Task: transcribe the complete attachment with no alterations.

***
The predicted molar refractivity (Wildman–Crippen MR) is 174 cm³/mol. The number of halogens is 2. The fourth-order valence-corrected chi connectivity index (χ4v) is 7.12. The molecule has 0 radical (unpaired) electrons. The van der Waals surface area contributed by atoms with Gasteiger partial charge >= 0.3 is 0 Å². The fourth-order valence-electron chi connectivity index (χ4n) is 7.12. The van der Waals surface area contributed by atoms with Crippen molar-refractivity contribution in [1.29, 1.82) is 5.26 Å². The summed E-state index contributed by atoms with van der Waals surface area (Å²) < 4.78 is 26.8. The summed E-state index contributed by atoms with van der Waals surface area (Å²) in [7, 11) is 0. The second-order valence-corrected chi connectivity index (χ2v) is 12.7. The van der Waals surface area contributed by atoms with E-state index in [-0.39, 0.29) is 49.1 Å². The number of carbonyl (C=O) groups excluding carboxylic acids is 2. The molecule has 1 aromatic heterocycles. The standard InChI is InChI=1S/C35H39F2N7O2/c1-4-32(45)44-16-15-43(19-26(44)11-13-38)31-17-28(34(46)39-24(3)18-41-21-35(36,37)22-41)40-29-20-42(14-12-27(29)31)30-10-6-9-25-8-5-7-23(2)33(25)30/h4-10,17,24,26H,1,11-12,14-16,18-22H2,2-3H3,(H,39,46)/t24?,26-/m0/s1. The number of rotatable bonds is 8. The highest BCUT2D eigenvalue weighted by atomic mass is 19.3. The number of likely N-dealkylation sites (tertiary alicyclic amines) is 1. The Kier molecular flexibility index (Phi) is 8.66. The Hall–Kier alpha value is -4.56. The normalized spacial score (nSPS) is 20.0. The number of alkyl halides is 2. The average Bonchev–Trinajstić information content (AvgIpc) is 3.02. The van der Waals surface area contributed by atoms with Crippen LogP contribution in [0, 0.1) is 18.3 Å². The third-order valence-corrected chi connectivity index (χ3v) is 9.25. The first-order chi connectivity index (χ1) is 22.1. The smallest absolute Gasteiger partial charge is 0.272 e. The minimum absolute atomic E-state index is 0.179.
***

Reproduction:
The predicted molar refractivity (Wildman–Crippen MR) is 174 cm³/mol. The number of halogens is 2. The fourth-order valence-corrected chi connectivity index (χ4v) is 7.12. The molecule has 0 radical (unpaired) electrons. The van der Waals surface area contributed by atoms with Gasteiger partial charge >= 0.3 is 0 Å². The fourth-order valence-electron chi connectivity index (χ4n) is 7.12. The van der Waals surface area contributed by atoms with Crippen molar-refractivity contribution in [1.29, 1.82) is 5.26 Å². The summed E-state index contributed by atoms with van der Waals surface area (Å²) < 4.78 is 26.8. The summed E-state index contributed by atoms with van der Waals surface area (Å²) in [7, 11) is 0. The second-order valence-corrected chi connectivity index (χ2v) is 12.7. The van der Waals surface area contributed by atoms with E-state index in [-0.39, 0.29) is 49.1 Å². The number of carbonyl (C=O) groups excluding carboxylic acids is 2. The molecule has 1 aromatic heterocycles. The standard InChI is InChI=1S/C35H39F2N7O2/c1-4-32(45)44-16-15-43(19-26(44)11-13-38)31-17-28(34(46)39-24(3)18-41-21-35(36,37)22-41)40-29-20-42(14-12-27(29)31)30-10-6-9-25-8-5-7-23(2)33(25)30/h4-10,17,24,26H,1,11-12,14-16,18-22H2,2-3H3,(H,39,46)/t24?,26-/m0/s1. The number of rotatable bonds is 8. The highest BCUT2D eigenvalue weighted by atomic mass is 19.3. The number of likely N-dealkylation sites (tertiary alicyclic amines) is 1. The Kier molecular flexibility index (Phi) is 8.66. The Hall–Kier alpha value is -4.56. The normalized spacial score (nSPS) is 20.0. The number of alkyl halides is 2. The average Bonchev–Trinajstić information content (AvgIpc) is 3.02. The van der Waals surface area contributed by atoms with Crippen LogP contribution in [0, 0.1) is 18.3 Å². The third-order valence-corrected chi connectivity index (χ3v) is 9.25. The first-order chi connectivity index (χ1) is 22.1. The smallest absolute Gasteiger partial charge is 0.272 e. The minimum absolute atomic E-state index is 0.179.